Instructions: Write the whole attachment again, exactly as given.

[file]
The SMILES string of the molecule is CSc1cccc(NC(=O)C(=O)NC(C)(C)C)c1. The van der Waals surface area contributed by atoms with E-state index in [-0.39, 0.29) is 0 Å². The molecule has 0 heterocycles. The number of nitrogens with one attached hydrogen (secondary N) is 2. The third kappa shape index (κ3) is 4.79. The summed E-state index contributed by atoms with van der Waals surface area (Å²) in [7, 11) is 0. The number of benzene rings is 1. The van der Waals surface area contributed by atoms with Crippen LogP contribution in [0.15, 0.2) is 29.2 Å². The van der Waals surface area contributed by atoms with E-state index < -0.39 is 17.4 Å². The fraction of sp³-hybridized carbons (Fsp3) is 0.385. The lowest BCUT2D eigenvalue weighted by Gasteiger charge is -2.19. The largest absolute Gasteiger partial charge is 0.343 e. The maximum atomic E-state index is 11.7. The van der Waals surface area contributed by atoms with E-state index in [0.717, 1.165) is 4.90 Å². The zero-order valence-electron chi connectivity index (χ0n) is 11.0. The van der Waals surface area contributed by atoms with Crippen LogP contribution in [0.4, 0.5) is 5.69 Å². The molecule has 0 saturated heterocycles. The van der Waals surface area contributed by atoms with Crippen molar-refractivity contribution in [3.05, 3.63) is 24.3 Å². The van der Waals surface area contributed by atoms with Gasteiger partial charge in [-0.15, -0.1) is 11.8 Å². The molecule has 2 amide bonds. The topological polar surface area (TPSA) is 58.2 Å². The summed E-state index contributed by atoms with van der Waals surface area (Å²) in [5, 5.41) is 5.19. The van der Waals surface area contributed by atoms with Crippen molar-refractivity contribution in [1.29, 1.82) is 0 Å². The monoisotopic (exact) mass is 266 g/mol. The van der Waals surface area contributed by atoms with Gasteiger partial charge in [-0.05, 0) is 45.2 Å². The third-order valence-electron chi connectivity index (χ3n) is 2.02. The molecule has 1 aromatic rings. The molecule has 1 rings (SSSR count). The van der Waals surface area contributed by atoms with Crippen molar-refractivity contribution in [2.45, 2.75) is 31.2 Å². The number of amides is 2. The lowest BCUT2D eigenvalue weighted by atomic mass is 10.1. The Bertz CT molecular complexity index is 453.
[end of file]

The SMILES string of the molecule is CSc1cccc(NC(=O)C(=O)NC(C)(C)C)c1. The van der Waals surface area contributed by atoms with E-state index in [-0.39, 0.29) is 0 Å². The molecule has 0 heterocycles. The number of nitrogens with one attached hydrogen (secondary N) is 2. The third kappa shape index (κ3) is 4.79. The summed E-state index contributed by atoms with van der Waals surface area (Å²) in [7, 11) is 0. The number of benzene rings is 1. The van der Waals surface area contributed by atoms with Crippen LogP contribution in [0.15, 0.2) is 29.2 Å². The van der Waals surface area contributed by atoms with E-state index < -0.39 is 17.4 Å². The fraction of sp³-hybridized carbons (Fsp3) is 0.385. The lowest BCUT2D eigenvalue weighted by Gasteiger charge is -2.19. The largest absolute Gasteiger partial charge is 0.343 e. The maximum atomic E-state index is 11.7. The van der Waals surface area contributed by atoms with E-state index in [0.717, 1.165) is 4.90 Å². The zero-order valence-electron chi connectivity index (χ0n) is 11.0. The van der Waals surface area contributed by atoms with Crippen LogP contribution in [0.4, 0.5) is 5.69 Å². The molecule has 0 saturated heterocycles. The van der Waals surface area contributed by atoms with Crippen molar-refractivity contribution in [3.05, 3.63) is 24.3 Å². The van der Waals surface area contributed by atoms with Gasteiger partial charge in [-0.15, -0.1) is 11.8 Å². The molecule has 2 amide bonds. The topological polar surface area (TPSA) is 58.2 Å². The summed E-state index contributed by atoms with van der Waals surface area (Å²) in [5, 5.41) is 5.19. The van der Waals surface area contributed by atoms with Crippen molar-refractivity contribution in [1.29, 1.82) is 0 Å². The monoisotopic (exact) mass is 266 g/mol. The van der Waals surface area contributed by atoms with Gasteiger partial charge in [-0.05, 0) is 45.2 Å². The third-order valence-electron chi connectivity index (χ3n) is 2.02. The molecule has 1 aromatic rings. The molecule has 1 rings (SSSR count). The van der Waals surface area contributed by atoms with Crippen molar-refractivity contribution in [2.45, 2.75) is 31.2 Å². The number of amides is 2. The lowest BCUT2D eigenvalue weighted by atomic mass is 10.1. The Bertz CT molecular complexity index is 453.